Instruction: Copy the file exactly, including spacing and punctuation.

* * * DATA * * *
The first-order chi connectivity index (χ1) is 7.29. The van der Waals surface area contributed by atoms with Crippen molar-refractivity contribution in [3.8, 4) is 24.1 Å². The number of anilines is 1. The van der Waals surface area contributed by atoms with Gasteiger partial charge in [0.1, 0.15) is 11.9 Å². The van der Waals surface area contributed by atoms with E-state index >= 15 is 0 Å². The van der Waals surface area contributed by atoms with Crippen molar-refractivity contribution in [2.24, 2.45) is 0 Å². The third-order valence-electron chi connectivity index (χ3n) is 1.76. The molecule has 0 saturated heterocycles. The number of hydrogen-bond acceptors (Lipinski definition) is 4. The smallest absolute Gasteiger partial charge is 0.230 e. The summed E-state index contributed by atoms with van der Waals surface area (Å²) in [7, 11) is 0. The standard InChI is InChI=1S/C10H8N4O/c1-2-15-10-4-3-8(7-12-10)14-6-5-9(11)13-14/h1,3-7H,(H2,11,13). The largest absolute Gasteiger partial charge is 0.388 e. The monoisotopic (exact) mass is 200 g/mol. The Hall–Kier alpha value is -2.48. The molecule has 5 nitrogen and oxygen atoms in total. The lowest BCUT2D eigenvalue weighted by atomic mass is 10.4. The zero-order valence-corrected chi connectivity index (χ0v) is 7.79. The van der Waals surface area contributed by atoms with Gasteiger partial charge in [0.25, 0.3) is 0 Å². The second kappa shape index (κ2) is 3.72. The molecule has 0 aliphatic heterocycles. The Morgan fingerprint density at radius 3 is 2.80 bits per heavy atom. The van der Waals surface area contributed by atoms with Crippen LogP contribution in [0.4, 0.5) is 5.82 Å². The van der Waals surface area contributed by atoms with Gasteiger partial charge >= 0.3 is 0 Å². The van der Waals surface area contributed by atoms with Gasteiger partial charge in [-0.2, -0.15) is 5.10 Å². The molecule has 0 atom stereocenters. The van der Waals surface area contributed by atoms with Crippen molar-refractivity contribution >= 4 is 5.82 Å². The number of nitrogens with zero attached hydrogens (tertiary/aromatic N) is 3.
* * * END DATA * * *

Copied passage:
The first-order chi connectivity index (χ1) is 7.29. The van der Waals surface area contributed by atoms with Crippen molar-refractivity contribution in [3.8, 4) is 24.1 Å². The number of anilines is 1. The van der Waals surface area contributed by atoms with Gasteiger partial charge in [0.1, 0.15) is 11.9 Å². The van der Waals surface area contributed by atoms with E-state index >= 15 is 0 Å². The van der Waals surface area contributed by atoms with Crippen molar-refractivity contribution in [2.24, 2.45) is 0 Å². The third-order valence-electron chi connectivity index (χ3n) is 1.76. The molecule has 0 saturated heterocycles. The number of hydrogen-bond acceptors (Lipinski definition) is 4. The smallest absolute Gasteiger partial charge is 0.230 e. The summed E-state index contributed by atoms with van der Waals surface area (Å²) in [7, 11) is 0. The standard InChI is InChI=1S/C10H8N4O/c1-2-15-10-4-3-8(7-12-10)14-6-5-9(11)13-14/h1,3-7H,(H2,11,13). The largest absolute Gasteiger partial charge is 0.388 e. The monoisotopic (exact) mass is 200 g/mol. The Hall–Kier alpha value is -2.48. The molecule has 5 nitrogen and oxygen atoms in total. The lowest BCUT2D eigenvalue weighted by atomic mass is 10.4. The zero-order valence-corrected chi connectivity index (χ0v) is 7.79. The van der Waals surface area contributed by atoms with Gasteiger partial charge in [0.25, 0.3) is 0 Å². The second kappa shape index (κ2) is 3.72. The molecule has 0 aliphatic heterocycles. The Morgan fingerprint density at radius 3 is 2.80 bits per heavy atom. The van der Waals surface area contributed by atoms with Crippen LogP contribution in [0.4, 0.5) is 5.82 Å². The van der Waals surface area contributed by atoms with Gasteiger partial charge >= 0.3 is 0 Å². The van der Waals surface area contributed by atoms with Gasteiger partial charge in [-0.2, -0.15) is 5.10 Å². The molecule has 0 atom stereocenters. The van der Waals surface area contributed by atoms with Crippen molar-refractivity contribution >= 4 is 5.82 Å². The number of nitrogens with zero attached hydrogens (tertiary/aromatic N) is 3.